Quite a number of people commented on the article I posted last week – Getting to the Green Line: Seen through the Lens of a Wheelchair User. So I thought I would follow up with some observations, photos and questions from streets.mn readers.
“Glad to see this issue being discussed,” wrote UrbanDoofus. “What good are LRT and streetcars if people can’t access them easily?” This is exactly why the District Councils Collaborative (DCC) undertook a survey of access to the Green Line in 2012 with an evaluation of walking routes to the light rail stations. In the course of that survey, we learned of the far greater challenges that face people with disabilities.
So in 2014, the DCC engaged a number of disability experts to help us do an assessment of the Green Line from the perspective of the disability community. The resulting report – Making Strides: 2014 Accessibility Survey — will be released this coming Wednesday, March 11th at the Rondo Library in Saint Paul, with a short presentation beginning at 6:00 pm, to be followed by discussion. We hope this will raise public awareness and serve as a beginning for a community dialogue on the importance of prioritizing mobility issues in making improvements to the pedestrian realm.
Monica Rasmussen began her comments by saying: “It’s great to finally highlight some of the barriers for people who are using assisted devices for mobility.” Among the issues she noted that need to be addressed was snow removal, which was also identified by a number of other readers. Monica reports that when she wrote to Metro Transit to ask them to make sure the crosswalk to the light rail station at Snelling was cleared, they replied that “they weren’t sure if it was their responsibility or the city’s or someone else, but they would “try” to take care of it.” So Monica asks: “Who is responsible for shoveling snow in the crosswalk areas of the Green Line stations?” Good question. We need to make sure someone takes responsibility, so that people with mobility devices have snow-free crosswalks to get to the light rail station.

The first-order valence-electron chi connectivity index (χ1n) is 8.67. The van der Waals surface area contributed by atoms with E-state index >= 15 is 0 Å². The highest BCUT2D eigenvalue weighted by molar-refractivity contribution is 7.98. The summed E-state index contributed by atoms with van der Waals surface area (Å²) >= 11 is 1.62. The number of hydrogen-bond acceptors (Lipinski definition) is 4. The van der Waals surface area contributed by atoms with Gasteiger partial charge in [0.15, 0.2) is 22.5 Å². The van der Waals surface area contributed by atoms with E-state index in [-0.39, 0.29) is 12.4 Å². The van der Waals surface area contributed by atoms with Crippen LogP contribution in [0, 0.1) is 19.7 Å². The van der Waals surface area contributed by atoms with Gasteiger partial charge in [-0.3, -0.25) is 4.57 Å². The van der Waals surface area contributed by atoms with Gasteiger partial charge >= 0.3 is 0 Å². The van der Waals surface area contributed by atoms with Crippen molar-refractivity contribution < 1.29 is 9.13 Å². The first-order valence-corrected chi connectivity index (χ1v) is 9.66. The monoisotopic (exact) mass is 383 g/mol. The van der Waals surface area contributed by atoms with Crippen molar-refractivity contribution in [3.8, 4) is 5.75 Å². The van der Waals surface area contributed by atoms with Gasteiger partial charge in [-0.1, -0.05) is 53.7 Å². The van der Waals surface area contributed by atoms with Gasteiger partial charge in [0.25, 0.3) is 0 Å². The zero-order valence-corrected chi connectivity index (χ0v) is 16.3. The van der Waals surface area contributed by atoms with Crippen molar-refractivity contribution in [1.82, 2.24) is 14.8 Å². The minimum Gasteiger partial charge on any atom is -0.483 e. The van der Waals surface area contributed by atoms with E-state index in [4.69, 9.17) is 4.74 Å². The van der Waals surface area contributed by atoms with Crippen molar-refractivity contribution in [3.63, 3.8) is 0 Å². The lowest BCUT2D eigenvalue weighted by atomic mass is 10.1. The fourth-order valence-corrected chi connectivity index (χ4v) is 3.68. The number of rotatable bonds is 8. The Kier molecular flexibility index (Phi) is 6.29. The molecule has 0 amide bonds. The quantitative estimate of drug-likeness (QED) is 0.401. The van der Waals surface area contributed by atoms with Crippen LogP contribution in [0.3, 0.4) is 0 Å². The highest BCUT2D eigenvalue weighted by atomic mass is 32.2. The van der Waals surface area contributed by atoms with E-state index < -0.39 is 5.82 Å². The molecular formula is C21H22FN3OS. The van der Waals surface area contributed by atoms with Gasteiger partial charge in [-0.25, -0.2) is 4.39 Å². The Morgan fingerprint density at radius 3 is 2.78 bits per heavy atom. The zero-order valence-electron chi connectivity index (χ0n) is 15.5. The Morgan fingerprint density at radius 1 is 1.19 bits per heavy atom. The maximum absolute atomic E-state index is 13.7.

Another concern came from Annoyed Commuter, who says he walks with a cane, and is dismayed at how often the elevators at the stations are out of service, and for how long. He notes specifically that: “The elevator at the West Bank station by the Law School has been broken for two weeks now, forcing people using walkers and wheelchairs to enter/exit the station by going three blocks out of their way to use the one on the other end of the platform.” Rick Cardenas, who uses a wheelchair, has another elevator issue. It concerns the elevator at the Central Station in downtown Saint Paul, which closes at 9:00 pm, leaving him out in the cold, unable to get up to the skyway from the station at night.
Stephen Hannon asked if there was any interest in exploring accessibility in other parts of the city. Carol Swenson, Executive Director of the DCC, responded: “Like the DCC’s 2012 Walkability Survey, implications of the 2014 Accessibility Survey reach far beyond the Green Line light rail corridor. We are very interested in gathering information and photos from neighborhoods and communities in both Saint Paul and Minneapolis as well as the region. We’re working on our website to make it possible for people to upload and locate photos.” For additional information on the DCC’s Walkability surveys, go to http://dcc-stpaul-mpls.org/special-projects/walk. In the meantime, Stephen sent me some photos by e-mail to use with this article.
I would also add to Carol’s response that our Green Line Accessibility Survey should lead to better planning for light rail and bus rapid transit in the future, so that people with mobility devices won’t encounter the same sorts of barriers when the Southwest Line, the Bottineau Line and the Gateway Line open in the future.
Please come hear about the DCC Accessibility Survey and join the discussion this coming Wednesday at 6:00 pm at the Rondo Library. And if you have not yet watched the 2 ½ minute video, I highly recommend it. Here’s the link: